The Mariposario is just outside Nijar, on the spur off the motorway. Open every day. The entrance fee is 8.50€ and down.  They say in their leaflet: 'The butterfly is like Happiness. If you seek it, it will remain beyond your reach; but if you sit quietly and wait, it will come and settle on your shoulder'. Nice. Go visit!
 

Monday, May 09, 2016

 

How Many Brits? Ask a Statistician!



Two stories recently about Spain come from Time magazine and The Telegraph. The first provides a ‘conservative estimate’ putting the British in Spain close to 850,000 souls, while the second tells us of ‘an estimated 761,000 Britons living in Spain’.

Who makes these estimates we hear so much about?

What about The Courier, a local newspaper from the Costa Blanca? They say the Britons on the padrón (registered in the town halls) across the province of Alicante have fallen from an impressive 131,000 of them back in 2013, to just 14,000 now.

The population figures used by the Spanish (and no one else) come from the National Institute of Statistics, the INE. According to them, there are 263,029 Britons living in Spain. No arguments, please, that’s the number.

This painfully exact number comes from information provided by the town halls, as coming from their register, the padrón. It used to be a useful guide, for Spaniards, as, if they left one municipality for another, there would be an automatic adjustment in the register, but this is no longer the case today, as many Spaniards have found work abroad, but continue to be registered as local. For foreigners, the padrón is even less exact, and now the rules state that we must re-register every five years, as Europeans, or two years, as simple foreigners.

But what is a ‘resident’ – someone who lives here full time, or partly, or has two homes, or has been away for some time but remains on the padrón for whatever reason? The exact number becomes more and more suspect. And what of those who don’t register, afraid that they will somehow be put onto some other list, perhaps to do with the tax-people? The town halls like to inflate their population register, as it means more licences, more services, more funds. Again, more flubbing.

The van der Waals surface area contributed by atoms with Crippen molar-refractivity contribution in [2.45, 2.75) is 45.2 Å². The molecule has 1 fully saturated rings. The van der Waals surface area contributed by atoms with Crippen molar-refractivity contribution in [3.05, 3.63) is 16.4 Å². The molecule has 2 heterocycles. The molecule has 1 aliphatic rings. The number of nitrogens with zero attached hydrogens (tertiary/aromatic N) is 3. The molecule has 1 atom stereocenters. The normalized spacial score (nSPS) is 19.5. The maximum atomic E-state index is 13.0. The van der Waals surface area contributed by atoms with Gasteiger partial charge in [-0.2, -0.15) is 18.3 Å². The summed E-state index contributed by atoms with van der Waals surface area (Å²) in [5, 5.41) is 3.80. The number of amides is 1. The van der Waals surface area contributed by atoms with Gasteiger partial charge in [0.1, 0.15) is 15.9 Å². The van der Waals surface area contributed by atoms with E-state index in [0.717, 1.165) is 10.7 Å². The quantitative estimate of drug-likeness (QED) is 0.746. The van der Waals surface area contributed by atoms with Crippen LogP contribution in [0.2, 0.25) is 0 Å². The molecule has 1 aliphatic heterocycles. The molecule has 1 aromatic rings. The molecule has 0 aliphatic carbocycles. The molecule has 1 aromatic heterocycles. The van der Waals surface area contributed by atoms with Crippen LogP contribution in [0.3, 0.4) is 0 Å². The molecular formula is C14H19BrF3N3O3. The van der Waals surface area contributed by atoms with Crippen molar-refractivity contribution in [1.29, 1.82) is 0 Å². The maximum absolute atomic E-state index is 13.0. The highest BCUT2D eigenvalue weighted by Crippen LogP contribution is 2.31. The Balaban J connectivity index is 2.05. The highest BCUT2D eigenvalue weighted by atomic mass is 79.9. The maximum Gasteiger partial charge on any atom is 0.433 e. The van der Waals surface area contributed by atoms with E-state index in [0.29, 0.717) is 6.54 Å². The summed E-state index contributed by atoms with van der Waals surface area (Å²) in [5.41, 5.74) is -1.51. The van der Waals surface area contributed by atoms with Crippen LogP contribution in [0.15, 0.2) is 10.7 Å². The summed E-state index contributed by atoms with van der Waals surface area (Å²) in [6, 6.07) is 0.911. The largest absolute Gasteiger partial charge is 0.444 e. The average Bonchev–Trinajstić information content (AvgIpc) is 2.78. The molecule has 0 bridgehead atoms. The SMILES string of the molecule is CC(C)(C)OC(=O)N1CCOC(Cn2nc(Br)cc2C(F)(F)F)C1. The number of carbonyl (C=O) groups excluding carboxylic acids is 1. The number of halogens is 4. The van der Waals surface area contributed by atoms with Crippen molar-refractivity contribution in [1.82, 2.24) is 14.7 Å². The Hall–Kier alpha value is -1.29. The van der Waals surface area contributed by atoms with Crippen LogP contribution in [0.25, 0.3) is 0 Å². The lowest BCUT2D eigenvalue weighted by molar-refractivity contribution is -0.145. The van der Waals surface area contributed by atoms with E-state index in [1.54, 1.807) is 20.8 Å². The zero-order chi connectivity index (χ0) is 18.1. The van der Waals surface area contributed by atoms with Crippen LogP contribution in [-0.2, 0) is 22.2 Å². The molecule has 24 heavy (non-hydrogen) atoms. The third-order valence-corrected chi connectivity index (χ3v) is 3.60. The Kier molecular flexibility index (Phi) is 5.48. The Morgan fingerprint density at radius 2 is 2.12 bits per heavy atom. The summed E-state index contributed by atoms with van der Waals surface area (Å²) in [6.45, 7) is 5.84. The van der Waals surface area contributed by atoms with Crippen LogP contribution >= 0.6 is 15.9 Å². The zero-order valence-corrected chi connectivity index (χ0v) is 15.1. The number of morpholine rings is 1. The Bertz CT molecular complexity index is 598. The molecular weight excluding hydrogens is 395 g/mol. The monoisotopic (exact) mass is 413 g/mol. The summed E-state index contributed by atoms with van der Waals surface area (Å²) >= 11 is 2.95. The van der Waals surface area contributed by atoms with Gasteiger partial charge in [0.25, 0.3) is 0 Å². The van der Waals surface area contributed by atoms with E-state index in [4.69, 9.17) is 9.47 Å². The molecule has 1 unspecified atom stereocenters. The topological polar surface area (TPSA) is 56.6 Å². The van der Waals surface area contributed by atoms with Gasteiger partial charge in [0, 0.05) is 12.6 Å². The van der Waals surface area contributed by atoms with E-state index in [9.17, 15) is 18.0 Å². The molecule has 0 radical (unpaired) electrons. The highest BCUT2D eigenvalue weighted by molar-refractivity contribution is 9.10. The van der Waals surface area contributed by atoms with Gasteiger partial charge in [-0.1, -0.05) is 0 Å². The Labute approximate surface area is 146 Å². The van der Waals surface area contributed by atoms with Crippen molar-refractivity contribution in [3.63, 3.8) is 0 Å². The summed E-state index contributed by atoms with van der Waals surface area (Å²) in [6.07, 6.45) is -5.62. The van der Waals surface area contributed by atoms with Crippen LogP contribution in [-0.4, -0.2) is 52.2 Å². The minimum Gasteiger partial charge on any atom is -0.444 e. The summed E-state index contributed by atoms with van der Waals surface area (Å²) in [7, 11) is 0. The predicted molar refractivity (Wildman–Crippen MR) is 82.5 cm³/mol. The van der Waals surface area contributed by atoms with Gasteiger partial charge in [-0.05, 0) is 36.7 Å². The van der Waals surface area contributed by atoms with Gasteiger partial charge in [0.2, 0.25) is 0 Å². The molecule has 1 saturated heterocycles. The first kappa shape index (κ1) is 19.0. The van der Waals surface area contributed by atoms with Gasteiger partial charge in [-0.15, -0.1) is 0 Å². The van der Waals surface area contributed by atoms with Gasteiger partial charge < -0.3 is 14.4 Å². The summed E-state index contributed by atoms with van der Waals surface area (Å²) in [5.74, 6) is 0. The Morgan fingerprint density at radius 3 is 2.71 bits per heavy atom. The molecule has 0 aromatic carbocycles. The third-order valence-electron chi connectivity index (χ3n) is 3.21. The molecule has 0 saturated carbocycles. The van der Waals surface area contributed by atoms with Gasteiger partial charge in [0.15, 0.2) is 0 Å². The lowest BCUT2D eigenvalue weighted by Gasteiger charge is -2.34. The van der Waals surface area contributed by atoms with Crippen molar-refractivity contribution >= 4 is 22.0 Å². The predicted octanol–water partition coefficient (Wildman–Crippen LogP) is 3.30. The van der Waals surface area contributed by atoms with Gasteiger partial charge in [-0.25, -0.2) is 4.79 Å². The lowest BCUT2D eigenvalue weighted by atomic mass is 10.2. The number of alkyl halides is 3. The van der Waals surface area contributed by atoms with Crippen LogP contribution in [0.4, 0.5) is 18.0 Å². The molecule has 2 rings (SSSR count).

Furthermore, with the new tax law, the dreadful Modelo 720, where one is expected to declare one’s worldwide holdings – how many foreigners have simply thrown in the towel and left Spain for a more welcoming country like Portugal, or have returned in disgust to their country of origin? Then again, why own a property in Spain if you can no longer let it without enormous inconvenience?

So how many Britons (or Germans, or Dutchmen) live in Spain? The padrón is not the answer; perhaps a better way would be to check the contracts with the electric companies. But that is not the way of the Statisticians.

Tuesday, May 03, 2016

 

The Spanish Animal



Spanish society is becoming wound up in another battle – this time it’s not about employment, honest politicians, nationalism, sexual equality or vice – but rather for the status of animals. It is centred on the bulls, naturally enough, since Spain is one of only a few countries in the world where you will still find la tauromachía practiced, but also increasingly around the ethical treatment of other creatures.